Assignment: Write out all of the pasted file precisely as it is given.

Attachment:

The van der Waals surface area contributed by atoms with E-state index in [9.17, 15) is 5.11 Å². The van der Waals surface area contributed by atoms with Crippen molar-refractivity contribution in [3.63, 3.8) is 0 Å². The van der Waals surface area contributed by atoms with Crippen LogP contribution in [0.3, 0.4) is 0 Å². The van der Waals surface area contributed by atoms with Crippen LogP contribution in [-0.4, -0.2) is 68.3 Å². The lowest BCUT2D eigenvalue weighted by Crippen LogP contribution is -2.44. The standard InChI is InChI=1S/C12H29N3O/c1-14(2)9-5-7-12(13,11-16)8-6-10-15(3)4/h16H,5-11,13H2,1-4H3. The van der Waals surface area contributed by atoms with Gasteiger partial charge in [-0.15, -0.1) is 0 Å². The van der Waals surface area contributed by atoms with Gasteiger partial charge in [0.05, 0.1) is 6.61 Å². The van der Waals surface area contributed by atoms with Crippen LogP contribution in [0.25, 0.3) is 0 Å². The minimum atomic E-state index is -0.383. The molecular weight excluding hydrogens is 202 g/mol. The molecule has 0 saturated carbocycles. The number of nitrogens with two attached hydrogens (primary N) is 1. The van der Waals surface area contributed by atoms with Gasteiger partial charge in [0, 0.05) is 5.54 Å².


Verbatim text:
The van der Waals surface area contributed by atoms with E-state index in [9.17, 15) is 5.11 Å². The van der Waals surface area contributed by atoms with Crippen molar-refractivity contribution in [3.63, 3.8) is 0 Å². The van der Waals surface area contributed by atoms with Crippen LogP contribution in [0.3, 0.4) is 0 Å². The van der Waals surface area contributed by atoms with Crippen LogP contribution in [-0.4, -0.2) is 68.3 Å². The lowest BCUT2D eigenvalue weighted by Crippen LogP contribution is -2.44. The standard InChI is InChI=1S/C12H29N3O/c1-14(2)9-5-7-12(13,11-16)8-6-10-15(3)4/h16H,5-11,13H2,1-4H3. The van der Waals surface area contributed by atoms with Gasteiger partial charge in [-0.15, -0.1) is 0 Å². The van der Waals surface area contributed by atoms with Gasteiger partial charge in [0.05, 0.1) is 6.61 Å². The van der Waals surface area contributed by atoms with Crippen LogP contribution in [0.25, 0.3) is 0 Å². The minimum atomic E-state index is -0.383. The molecular weight excluding hydrogens is 202 g/mol. The molecule has 0 saturated carbocycles. The number of nitrogens with two attached hydrogens (primary N) is 1. The van der Waals surface area contributed by atoms with Gasteiger partial charge in [0, 0.05) is 5.54 Å².